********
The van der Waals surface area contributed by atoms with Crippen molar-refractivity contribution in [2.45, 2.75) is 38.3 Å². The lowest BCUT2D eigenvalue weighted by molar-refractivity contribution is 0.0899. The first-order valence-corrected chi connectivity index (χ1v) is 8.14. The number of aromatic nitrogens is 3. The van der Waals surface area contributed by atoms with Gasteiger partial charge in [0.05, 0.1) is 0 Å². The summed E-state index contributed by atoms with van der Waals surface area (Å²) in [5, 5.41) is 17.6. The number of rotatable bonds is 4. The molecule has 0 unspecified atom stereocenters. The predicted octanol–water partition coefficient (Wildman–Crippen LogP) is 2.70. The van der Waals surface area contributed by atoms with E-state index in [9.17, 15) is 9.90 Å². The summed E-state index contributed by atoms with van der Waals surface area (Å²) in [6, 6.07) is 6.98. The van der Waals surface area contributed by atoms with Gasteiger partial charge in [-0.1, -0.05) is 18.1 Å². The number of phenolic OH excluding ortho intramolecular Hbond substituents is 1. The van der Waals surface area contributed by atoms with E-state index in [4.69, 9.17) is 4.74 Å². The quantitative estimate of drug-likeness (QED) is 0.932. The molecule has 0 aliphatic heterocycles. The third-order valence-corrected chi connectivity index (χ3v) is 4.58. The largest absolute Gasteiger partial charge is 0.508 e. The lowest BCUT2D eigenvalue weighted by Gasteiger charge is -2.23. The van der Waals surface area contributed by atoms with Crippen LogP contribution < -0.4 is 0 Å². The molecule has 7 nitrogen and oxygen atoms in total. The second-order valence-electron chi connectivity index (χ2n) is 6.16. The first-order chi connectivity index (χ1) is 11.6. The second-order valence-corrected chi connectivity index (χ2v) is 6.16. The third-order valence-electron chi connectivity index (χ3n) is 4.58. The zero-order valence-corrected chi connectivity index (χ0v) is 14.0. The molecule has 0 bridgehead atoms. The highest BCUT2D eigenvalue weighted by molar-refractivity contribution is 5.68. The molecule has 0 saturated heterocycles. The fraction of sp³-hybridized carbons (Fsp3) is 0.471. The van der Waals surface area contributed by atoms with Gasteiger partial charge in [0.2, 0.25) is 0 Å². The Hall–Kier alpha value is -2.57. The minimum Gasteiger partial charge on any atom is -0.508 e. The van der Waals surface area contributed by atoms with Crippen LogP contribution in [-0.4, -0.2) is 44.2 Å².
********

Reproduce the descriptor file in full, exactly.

The van der Waals surface area contributed by atoms with Crippen molar-refractivity contribution in [2.45, 2.75) is 38.3 Å². The lowest BCUT2D eigenvalue weighted by molar-refractivity contribution is 0.0899. The first-order valence-corrected chi connectivity index (χ1v) is 8.14. The number of aromatic nitrogens is 3. The van der Waals surface area contributed by atoms with Gasteiger partial charge in [0.05, 0.1) is 0 Å². The summed E-state index contributed by atoms with van der Waals surface area (Å²) in [5, 5.41) is 17.6. The number of rotatable bonds is 4. The molecule has 0 unspecified atom stereocenters. The predicted octanol–water partition coefficient (Wildman–Crippen LogP) is 2.70. The van der Waals surface area contributed by atoms with E-state index in [9.17, 15) is 9.90 Å². The summed E-state index contributed by atoms with van der Waals surface area (Å²) in [6, 6.07) is 6.98. The van der Waals surface area contributed by atoms with Gasteiger partial charge in [-0.1, -0.05) is 18.1 Å². The number of phenolic OH excluding ortho intramolecular Hbond substituents is 1. The van der Waals surface area contributed by atoms with E-state index in [4.69, 9.17) is 4.74 Å². The quantitative estimate of drug-likeness (QED) is 0.932. The molecule has 0 aliphatic heterocycles. The third-order valence-corrected chi connectivity index (χ3v) is 4.58. The largest absolute Gasteiger partial charge is 0.508 e. The lowest BCUT2D eigenvalue weighted by Gasteiger charge is -2.23. The van der Waals surface area contributed by atoms with Crippen LogP contribution < -0.4 is 0 Å². The molecule has 7 nitrogen and oxygen atoms in total. The second-order valence-electron chi connectivity index (χ2n) is 6.16. The first-order chi connectivity index (χ1) is 11.6. The second-order valence-corrected chi connectivity index (χ2v) is 6.16. The third-order valence-electron chi connectivity index (χ3n) is 4.58. The zero-order valence-corrected chi connectivity index (χ0v) is 14.0. The molecule has 0 bridgehead atoms. The highest BCUT2D eigenvalue weighted by molar-refractivity contribution is 5.68. The molecule has 0 saturated heterocycles. The fraction of sp³-hybridized carbons (Fsp3) is 0.471. The van der Waals surface area contributed by atoms with Gasteiger partial charge in [0.2, 0.25) is 0 Å². The Hall–Kier alpha value is -2.57. The minimum Gasteiger partial charge on any atom is -0.508 e. The van der Waals surface area contributed by atoms with Crippen LogP contribution in [-0.4, -0.2) is 44.2 Å².